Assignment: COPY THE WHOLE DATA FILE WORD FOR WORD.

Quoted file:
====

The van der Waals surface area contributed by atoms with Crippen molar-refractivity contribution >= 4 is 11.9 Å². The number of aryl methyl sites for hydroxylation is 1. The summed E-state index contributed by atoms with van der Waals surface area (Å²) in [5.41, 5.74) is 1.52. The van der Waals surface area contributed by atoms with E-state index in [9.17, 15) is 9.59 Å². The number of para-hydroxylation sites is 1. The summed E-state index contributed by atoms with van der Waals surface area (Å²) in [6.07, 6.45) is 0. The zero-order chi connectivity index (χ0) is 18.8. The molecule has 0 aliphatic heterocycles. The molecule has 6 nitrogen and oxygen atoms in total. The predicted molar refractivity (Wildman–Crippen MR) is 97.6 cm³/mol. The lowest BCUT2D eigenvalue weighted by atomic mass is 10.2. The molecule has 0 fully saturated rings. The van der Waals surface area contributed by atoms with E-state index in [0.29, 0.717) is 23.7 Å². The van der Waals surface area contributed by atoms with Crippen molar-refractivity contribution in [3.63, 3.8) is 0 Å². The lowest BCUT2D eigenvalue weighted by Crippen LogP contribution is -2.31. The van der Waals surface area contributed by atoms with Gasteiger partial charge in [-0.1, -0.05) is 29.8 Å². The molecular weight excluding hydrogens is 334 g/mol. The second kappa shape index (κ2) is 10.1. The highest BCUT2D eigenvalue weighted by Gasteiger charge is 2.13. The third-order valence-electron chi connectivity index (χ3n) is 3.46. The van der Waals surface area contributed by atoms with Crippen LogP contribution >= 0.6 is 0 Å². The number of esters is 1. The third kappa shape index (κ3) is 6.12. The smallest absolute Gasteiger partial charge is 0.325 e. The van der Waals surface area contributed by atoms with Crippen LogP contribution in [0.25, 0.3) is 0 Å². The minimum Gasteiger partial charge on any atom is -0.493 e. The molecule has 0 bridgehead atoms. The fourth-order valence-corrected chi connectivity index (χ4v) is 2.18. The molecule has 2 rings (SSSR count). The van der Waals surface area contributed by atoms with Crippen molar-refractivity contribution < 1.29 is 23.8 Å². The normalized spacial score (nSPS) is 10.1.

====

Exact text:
The van der Waals surface area contributed by atoms with Crippen molar-refractivity contribution >= 4 is 11.9 Å². The number of aryl methyl sites for hydroxylation is 1. The summed E-state index contributed by atoms with van der Waals surface area (Å²) in [5.41, 5.74) is 1.52. The van der Waals surface area contributed by atoms with E-state index in [9.17, 15) is 9.59 Å². The number of para-hydroxylation sites is 1. The summed E-state index contributed by atoms with van der Waals surface area (Å²) in [6.07, 6.45) is 0. The zero-order chi connectivity index (χ0) is 18.8. The molecule has 0 aliphatic heterocycles. The molecule has 6 nitrogen and oxygen atoms in total. The predicted molar refractivity (Wildman–Crippen MR) is 97.6 cm³/mol. The lowest BCUT2D eigenvalue weighted by atomic mass is 10.2. The molecule has 0 fully saturated rings. The van der Waals surface area contributed by atoms with E-state index in [0.29, 0.717) is 23.7 Å². The van der Waals surface area contributed by atoms with Crippen molar-refractivity contribution in [3.63, 3.8) is 0 Å². The lowest BCUT2D eigenvalue weighted by Crippen LogP contribution is -2.31. The van der Waals surface area contributed by atoms with Gasteiger partial charge in [-0.1, -0.05) is 29.8 Å². The molecular weight excluding hydrogens is 334 g/mol. The second kappa shape index (κ2) is 10.1. The highest BCUT2D eigenvalue weighted by Gasteiger charge is 2.13. The third-order valence-electron chi connectivity index (χ3n) is 3.46. The van der Waals surface area contributed by atoms with Crippen LogP contribution >= 0.6 is 0 Å². The number of esters is 1. The third kappa shape index (κ3) is 6.12. The smallest absolute Gasteiger partial charge is 0.325 e. The van der Waals surface area contributed by atoms with Crippen LogP contribution in [0.25, 0.3) is 0 Å². The minimum Gasteiger partial charge on any atom is -0.493 e. The molecule has 0 bridgehead atoms. The fourth-order valence-corrected chi connectivity index (χ4v) is 2.18. The molecule has 2 rings (SSSR count). The van der Waals surface area contributed by atoms with Crippen molar-refractivity contribution < 1.29 is 23.8 Å². The normalized spacial score (nSPS) is 10.1.